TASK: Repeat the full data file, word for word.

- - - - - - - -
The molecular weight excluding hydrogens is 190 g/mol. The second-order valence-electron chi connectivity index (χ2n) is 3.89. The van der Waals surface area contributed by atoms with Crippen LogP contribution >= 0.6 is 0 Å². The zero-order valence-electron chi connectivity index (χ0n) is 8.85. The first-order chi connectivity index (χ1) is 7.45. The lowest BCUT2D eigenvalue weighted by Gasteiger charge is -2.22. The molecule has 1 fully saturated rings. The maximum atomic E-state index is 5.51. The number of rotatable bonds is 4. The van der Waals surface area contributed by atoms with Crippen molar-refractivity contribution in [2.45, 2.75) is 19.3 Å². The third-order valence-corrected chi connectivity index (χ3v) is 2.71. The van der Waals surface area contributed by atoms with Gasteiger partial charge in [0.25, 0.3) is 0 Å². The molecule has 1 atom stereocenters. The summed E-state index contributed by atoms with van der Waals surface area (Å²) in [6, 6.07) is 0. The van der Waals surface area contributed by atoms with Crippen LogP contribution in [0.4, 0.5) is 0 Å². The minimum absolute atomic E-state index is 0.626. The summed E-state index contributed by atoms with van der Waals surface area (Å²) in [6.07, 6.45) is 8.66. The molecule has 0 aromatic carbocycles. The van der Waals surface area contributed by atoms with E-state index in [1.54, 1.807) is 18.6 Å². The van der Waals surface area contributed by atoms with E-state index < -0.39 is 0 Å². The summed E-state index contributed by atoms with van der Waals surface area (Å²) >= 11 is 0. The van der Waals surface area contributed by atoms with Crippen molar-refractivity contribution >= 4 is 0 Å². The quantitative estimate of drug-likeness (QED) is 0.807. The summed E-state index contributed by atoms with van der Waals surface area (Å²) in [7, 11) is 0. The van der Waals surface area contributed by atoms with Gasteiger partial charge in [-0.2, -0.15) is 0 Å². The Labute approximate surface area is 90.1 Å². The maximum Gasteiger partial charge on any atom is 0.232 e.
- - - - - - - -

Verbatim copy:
The molecular weight excluding hydrogens is 190 g/mol. The second-order valence-electron chi connectivity index (χ2n) is 3.89. The van der Waals surface area contributed by atoms with Crippen LogP contribution >= 0.6 is 0 Å². The zero-order valence-electron chi connectivity index (χ0n) is 8.85. The first-order chi connectivity index (χ1) is 7.45. The lowest BCUT2D eigenvalue weighted by Gasteiger charge is -2.22. The molecule has 1 fully saturated rings. The maximum atomic E-state index is 5.51. The number of rotatable bonds is 4. The van der Waals surface area contributed by atoms with Crippen molar-refractivity contribution in [2.45, 2.75) is 19.3 Å². The third-order valence-corrected chi connectivity index (χ3v) is 2.71. The van der Waals surface area contributed by atoms with Gasteiger partial charge in [0.25, 0.3) is 0 Å². The molecule has 1 atom stereocenters. The summed E-state index contributed by atoms with van der Waals surface area (Å²) in [6, 6.07) is 0. The van der Waals surface area contributed by atoms with Crippen LogP contribution in [0.4, 0.5) is 0 Å². The minimum absolute atomic E-state index is 0.626. The summed E-state index contributed by atoms with van der Waals surface area (Å²) in [6.07, 6.45) is 8.66. The molecule has 0 aromatic carbocycles. The van der Waals surface area contributed by atoms with E-state index in [1.54, 1.807) is 18.6 Å². The van der Waals surface area contributed by atoms with E-state index < -0.39 is 0 Å². The summed E-state index contributed by atoms with van der Waals surface area (Å²) >= 11 is 0. The van der Waals surface area contributed by atoms with Crippen molar-refractivity contribution >= 4 is 0 Å². The quantitative estimate of drug-likeness (QED) is 0.807. The summed E-state index contributed by atoms with van der Waals surface area (Å²) in [7, 11) is 0. The van der Waals surface area contributed by atoms with Gasteiger partial charge in [-0.2, -0.15) is 0 Å². The Labute approximate surface area is 90.1 Å². The maximum Gasteiger partial charge on any atom is 0.232 e.